The Word Encountered

Seeing God

“This is my beloved.” (Mk 1:15)

The “test” of Abraham tests us all. It is a story that strains any confidence we might have in a loving God. Why would a good and gracious God order Abraham to sacrifice Isaac, “your only one, whom you love,” the miracle child, the promise, the cherished gift?

Of course, Abraham is spared from carrying out the act by a heavenly angel of the Lord. But that doesn’t make the plot any less troubling. It seems almost perverse that God would play such games with us.

Among the philosophers and theologians who have struggled with the story, Kierkegaard has been something of a beacon for me—even if not entirely illuminating. He reminds us of the utter transcendence and otherness of God, the absolute who enters our life not through rational categories or moral standards, but through a harrowing leap of faith. No wonder the imagery of dread, fear, and trembling haunted Kierkegaard’s mind.

It was another philosopher, however, who opened up new possibilities for me. Professor Eleonore Stump, who holds the Henle Chair in Philosophy at Saint Louis University, has been making innovative forays into scriptural narrative. She is as much at home with the contemporary mind-body problem as she is with medieval thought, and when she accompanies the likes of Aquinas it is at the intersection of philosophy and theology. In a recent lecture she examined the story of Abraham.

Stump situates the sacrifice of Isaac in the context of Sarah, Hagar, and Ishmael. Sarah, in her seventies, we may recall, had borne no child for Abraham. She then offered Hagar, her Egyptian maidservant, to Abraham as his wife. Hagar gave birth to Ishmael, a source of joy to Abraham at the ripe age of eighty-six, but an irritating source of jealousy and resentment to Sarai.

Thirteen years later, God, while ensuring a fruitful and happy fate for Hagar’s Ishmael, offers a new covenant to Abraham, with the promise of a son for Sarai, now to be called Sarah, at the age of ninety.

At the time of Isaac’s weaning, however, Sarah’s jealousy gets the better of her, and she insists that Abraham cast Hagar and Ishmael out into the wilderness. Abraham is pained, but he easily accepts God’s reassurance that both will survive. Giving them some bread and a skin of water, he casts them out.

Now Stump points out the ambivalence of Abraham’s abandoning his dear son Ishmael to the wilds with little to protect or sustain him. True, Abraham was following God’s will, but with no resistance, confident of the happy result that Sarah would be placated. And the expulsion of Hagar and Ishmael could be nothing less than a terrible betrayal of trust, even if mitigated by the presumption that Abraham informed them of God’s promise.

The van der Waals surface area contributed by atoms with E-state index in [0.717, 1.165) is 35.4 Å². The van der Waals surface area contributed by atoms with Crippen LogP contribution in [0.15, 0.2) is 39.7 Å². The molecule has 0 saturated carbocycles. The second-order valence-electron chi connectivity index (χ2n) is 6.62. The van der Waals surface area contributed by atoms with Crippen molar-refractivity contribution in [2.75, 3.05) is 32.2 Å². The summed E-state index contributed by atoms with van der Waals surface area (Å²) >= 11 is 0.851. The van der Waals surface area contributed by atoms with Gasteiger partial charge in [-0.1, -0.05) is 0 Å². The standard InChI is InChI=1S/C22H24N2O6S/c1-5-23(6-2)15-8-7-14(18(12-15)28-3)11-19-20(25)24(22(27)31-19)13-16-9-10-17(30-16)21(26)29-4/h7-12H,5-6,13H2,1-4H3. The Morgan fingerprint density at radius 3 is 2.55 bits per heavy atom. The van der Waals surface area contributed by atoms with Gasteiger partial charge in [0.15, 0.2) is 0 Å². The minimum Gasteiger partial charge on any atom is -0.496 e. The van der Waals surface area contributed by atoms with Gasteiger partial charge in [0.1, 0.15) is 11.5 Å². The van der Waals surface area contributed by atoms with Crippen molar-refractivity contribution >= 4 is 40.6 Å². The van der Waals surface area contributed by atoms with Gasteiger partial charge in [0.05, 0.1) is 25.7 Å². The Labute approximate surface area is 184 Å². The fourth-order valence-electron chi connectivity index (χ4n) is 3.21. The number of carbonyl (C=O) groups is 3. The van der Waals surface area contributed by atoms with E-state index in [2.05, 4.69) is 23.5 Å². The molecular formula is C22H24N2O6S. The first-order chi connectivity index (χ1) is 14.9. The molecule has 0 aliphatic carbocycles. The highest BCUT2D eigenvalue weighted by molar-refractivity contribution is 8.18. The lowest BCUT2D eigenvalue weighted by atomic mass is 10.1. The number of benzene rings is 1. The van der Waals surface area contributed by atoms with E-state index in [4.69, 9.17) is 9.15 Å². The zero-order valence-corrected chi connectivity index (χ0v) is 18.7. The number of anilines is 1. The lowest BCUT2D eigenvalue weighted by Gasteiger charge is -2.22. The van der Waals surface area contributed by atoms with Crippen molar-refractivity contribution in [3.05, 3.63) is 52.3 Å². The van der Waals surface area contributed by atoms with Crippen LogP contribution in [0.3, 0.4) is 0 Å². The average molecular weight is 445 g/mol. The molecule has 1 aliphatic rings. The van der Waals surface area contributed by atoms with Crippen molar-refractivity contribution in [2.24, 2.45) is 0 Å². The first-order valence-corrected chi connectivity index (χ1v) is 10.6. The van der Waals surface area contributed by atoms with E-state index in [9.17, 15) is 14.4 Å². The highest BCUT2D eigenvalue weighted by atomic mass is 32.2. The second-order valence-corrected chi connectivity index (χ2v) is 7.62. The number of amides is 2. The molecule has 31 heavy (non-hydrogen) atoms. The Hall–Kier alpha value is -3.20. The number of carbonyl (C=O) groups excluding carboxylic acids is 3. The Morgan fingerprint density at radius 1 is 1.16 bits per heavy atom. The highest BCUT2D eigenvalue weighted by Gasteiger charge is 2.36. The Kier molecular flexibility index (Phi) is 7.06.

Years later, when Isaac reaches the same age Ishmael had been when he was banished, the ambivalence would be removed.

In words and context much the same as those of the Ishmael incident, we read that Abraham is once again in the situation of dispatching the son he loves. This time, however, there are no beneficial side effects that might alleviate his pain. All Abraham has is his trust that God is good and will keep his promises.

The whole point of the episode is to test whether Abraham believes that God is trustworthy. The issue is Abraham’s state of mind: if he truly believes the word of God, then he knows with utter conviction that “God will provide.” His readiness to sacrifice Isaac is neither moral compromise nor endangerment to his son—if he indeed believes that Isaac is God’s promise of future generations. In faith, Abraham knows, “Even if he die, he shall live.”

Well, we know that Isaac died, but not by the hand of Abraham. It was by the exigence of earthly existence. And yet Isaac fathered generations of grace and abundance.

I cannot be sure of the full accuracy of my account of Professor Stump’s reflections, but I left her lecture with a new appreciation of Abraham’s test. If I believe that God is good and will keep his promises, the test is not as cruel or irrational as I first thought. What is more, I think this story concerns more than Isaac’s death. It is about the death of us all.

Each of us is required to make Abraham’s sacrifice. We all must face the inevitability of letting go our most beloved person, task, accomplishment, joy. Everything dear to us, everything given to us by God is subject to death: its own and our own.

The essence of the story is this: Is God good? And will God keep his promises? Abraham is our father in faith because he embodies the final act of faith that all of us must make. We all face the sacrifice. We all stand before the terrible relinquishment of everything we hold most dear.

And our very God does the same. “This is my beloved Son.” God’s “only begotten,” one of our own kind, will go through our passages—even the passage of death.

God has made the promise not only to Abraham and to us. God has made the promise to God’s very self.

Is it possible that God, who did not spare his only Son
but handed him over for the sake of us all, 
will not grant us all things besides?

 

John Kavanaugh, SJ

 

**From Saint Louis University

Kristin Clauson